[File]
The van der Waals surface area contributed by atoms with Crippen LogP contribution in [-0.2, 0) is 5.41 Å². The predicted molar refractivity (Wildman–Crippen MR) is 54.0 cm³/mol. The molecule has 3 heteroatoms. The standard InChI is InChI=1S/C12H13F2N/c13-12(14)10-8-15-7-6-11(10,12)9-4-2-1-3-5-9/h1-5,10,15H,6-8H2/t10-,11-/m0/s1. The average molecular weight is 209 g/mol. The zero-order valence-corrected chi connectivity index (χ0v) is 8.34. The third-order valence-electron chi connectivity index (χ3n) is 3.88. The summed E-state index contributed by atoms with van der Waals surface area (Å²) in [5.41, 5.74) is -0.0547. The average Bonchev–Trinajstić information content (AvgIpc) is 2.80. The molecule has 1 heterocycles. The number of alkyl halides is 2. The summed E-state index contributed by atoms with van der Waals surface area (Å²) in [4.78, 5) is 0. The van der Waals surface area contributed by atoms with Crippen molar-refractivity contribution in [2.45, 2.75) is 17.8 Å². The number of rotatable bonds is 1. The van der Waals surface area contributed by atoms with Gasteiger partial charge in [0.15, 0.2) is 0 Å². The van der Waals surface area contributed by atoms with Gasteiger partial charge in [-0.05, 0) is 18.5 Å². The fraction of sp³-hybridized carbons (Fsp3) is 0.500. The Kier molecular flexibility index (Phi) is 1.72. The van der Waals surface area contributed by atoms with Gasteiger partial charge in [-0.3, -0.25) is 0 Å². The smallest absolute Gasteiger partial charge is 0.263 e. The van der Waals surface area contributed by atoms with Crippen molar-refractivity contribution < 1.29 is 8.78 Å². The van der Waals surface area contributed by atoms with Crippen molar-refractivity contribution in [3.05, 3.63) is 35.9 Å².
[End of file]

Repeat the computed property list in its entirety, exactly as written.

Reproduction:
The van der Waals surface area contributed by atoms with Crippen LogP contribution in [-0.2, 0) is 5.41 Å². The predicted molar refractivity (Wildman–Crippen MR) is 54.0 cm³/mol. The molecule has 3 heteroatoms. The standard InChI is InChI=1S/C12H13F2N/c13-12(14)10-8-15-7-6-11(10,12)9-4-2-1-3-5-9/h1-5,10,15H,6-8H2/t10-,11-/m0/s1. The average molecular weight is 209 g/mol. The zero-order valence-corrected chi connectivity index (χ0v) is 8.34. The third-order valence-electron chi connectivity index (χ3n) is 3.88. The summed E-state index contributed by atoms with van der Waals surface area (Å²) in [5.41, 5.74) is -0.0547. The average Bonchev–Trinajstić information content (AvgIpc) is 2.80. The molecule has 1 heterocycles. The number of alkyl halides is 2. The summed E-state index contributed by atoms with van der Waals surface area (Å²) in [4.78, 5) is 0. The van der Waals surface area contributed by atoms with Crippen molar-refractivity contribution in [2.45, 2.75) is 17.8 Å². The number of rotatable bonds is 1. The van der Waals surface area contributed by atoms with Gasteiger partial charge in [0.15, 0.2) is 0 Å². The van der Waals surface area contributed by atoms with Gasteiger partial charge in [-0.05, 0) is 18.5 Å². The fraction of sp³-hybridized carbons (Fsp3) is 0.500. The Kier molecular flexibility index (Phi) is 1.72. The van der Waals surface area contributed by atoms with Gasteiger partial charge in [-0.3, -0.25) is 0 Å². The smallest absolute Gasteiger partial charge is 0.263 e. The van der Waals surface area contributed by atoms with Crippen molar-refractivity contribution < 1.29 is 8.78 Å². The van der Waals surface area contributed by atoms with Crippen molar-refractivity contribution in [3.05, 3.63) is 35.9 Å².